A prominent Black Lives Matter activist has made a late entry into the Democratic race for Baltimore mayor.
DeRay Mckesson filed to run Wednesday, the deadline for candidates in Maryland's April 26 primary. He joins a dozen contenders, including former Mayor Sheila Dixon, who will seek to succeed Stephanie Rawlings-Blake.
In Baltimore, as in other heavily Democratic cities, the primary has long determined the general election winner. The city has not had a Republican mayor since Theordore McKeldin, who served from 1963 to 1967.
Rawlings-Blake opted not to run after last year's unrest over the death of Freddie Gray in police custody, saying she wanted to focus on seeing the city through the trials of six officers charged in the case.
Mckesson, a Baltimore native, has been a prominent figure in protests over Gray's case, as well as the August 2014 death of Michael Brown in Ferguson, Mo.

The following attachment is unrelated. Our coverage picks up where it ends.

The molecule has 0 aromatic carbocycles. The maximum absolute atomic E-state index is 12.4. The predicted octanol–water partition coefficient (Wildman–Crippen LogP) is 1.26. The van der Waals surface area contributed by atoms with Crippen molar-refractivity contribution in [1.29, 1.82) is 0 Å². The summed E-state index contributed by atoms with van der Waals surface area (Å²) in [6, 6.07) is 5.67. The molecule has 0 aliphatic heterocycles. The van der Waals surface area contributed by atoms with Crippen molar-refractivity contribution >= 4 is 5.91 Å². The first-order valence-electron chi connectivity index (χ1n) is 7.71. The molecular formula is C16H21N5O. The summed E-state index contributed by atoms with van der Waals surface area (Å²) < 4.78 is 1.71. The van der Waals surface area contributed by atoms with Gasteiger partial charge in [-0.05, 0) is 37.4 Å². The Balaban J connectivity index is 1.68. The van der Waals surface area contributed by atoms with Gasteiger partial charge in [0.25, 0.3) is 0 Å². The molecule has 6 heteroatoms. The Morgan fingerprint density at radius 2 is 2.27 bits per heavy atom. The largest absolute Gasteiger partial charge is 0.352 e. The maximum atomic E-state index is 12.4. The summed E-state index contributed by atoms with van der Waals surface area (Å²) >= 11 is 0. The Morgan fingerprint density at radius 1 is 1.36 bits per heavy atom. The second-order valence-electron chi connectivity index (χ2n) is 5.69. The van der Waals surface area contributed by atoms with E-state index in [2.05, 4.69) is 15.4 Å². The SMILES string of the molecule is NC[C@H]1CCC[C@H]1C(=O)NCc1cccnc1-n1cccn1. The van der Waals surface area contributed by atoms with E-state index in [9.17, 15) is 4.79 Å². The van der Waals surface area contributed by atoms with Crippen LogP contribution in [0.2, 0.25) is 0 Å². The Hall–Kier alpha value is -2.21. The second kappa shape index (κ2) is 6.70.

Mckesson told The Baltimore Sun that he expects to release a platform within a week, and acknowledged that his late entry into the race would mean he'd have some catching up to do.
"We can't rely on traditional pathways to politics and the traditional politicians who walk those paths if we want transformational change," he told the paper.
Mckesson's prominence in the Black Lives Matter movement has made him a sought-after endorsement in this year's race for the Democratic presidential nomination. He has met with both Hillary Clinton and Sen. Bernie Sanders, as well as White House Senior Adviser Valerie Jarrett.
The Associated Press contributed to this report.